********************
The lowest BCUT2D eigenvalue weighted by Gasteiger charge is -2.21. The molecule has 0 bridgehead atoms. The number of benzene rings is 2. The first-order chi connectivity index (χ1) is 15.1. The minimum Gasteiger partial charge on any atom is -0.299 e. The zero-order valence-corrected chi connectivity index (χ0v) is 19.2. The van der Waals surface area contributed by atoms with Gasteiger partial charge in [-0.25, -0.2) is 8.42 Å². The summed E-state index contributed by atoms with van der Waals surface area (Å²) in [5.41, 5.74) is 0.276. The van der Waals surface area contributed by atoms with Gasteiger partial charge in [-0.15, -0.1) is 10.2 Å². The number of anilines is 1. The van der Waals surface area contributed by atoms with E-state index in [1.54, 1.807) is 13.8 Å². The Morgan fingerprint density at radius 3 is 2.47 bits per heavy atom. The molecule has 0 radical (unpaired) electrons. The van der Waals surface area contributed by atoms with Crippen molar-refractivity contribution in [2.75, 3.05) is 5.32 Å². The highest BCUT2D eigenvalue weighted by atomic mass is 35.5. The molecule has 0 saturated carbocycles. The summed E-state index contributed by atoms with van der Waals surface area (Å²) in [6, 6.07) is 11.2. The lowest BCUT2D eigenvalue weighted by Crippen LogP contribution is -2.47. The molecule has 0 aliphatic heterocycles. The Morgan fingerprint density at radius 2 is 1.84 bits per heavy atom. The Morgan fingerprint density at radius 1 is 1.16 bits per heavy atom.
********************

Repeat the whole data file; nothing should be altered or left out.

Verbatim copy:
The lowest BCUT2D eigenvalue weighted by Gasteiger charge is -2.21. The molecule has 0 bridgehead atoms. The number of benzene rings is 2. The first-order chi connectivity index (χ1) is 15.1. The minimum Gasteiger partial charge on any atom is -0.299 e. The zero-order valence-corrected chi connectivity index (χ0v) is 19.2. The van der Waals surface area contributed by atoms with Gasteiger partial charge in [-0.25, -0.2) is 8.42 Å². The summed E-state index contributed by atoms with van der Waals surface area (Å²) in [5.41, 5.74) is 0.276. The van der Waals surface area contributed by atoms with Gasteiger partial charge in [-0.15, -0.1) is 10.2 Å². The number of anilines is 1. The van der Waals surface area contributed by atoms with E-state index in [1.54, 1.807) is 13.8 Å². The Morgan fingerprint density at radius 3 is 2.47 bits per heavy atom. The molecule has 0 radical (unpaired) electrons. The van der Waals surface area contributed by atoms with Crippen molar-refractivity contribution in [2.75, 3.05) is 5.32 Å². The highest BCUT2D eigenvalue weighted by atomic mass is 35.5. The molecule has 0 saturated carbocycles. The summed E-state index contributed by atoms with van der Waals surface area (Å²) in [6, 6.07) is 11.2. The lowest BCUT2D eigenvalue weighted by Crippen LogP contribution is -2.47. The molecule has 0 aliphatic heterocycles. The Morgan fingerprint density at radius 2 is 1.84 bits per heavy atom. The Morgan fingerprint density at radius 1 is 1.16 bits per heavy atom.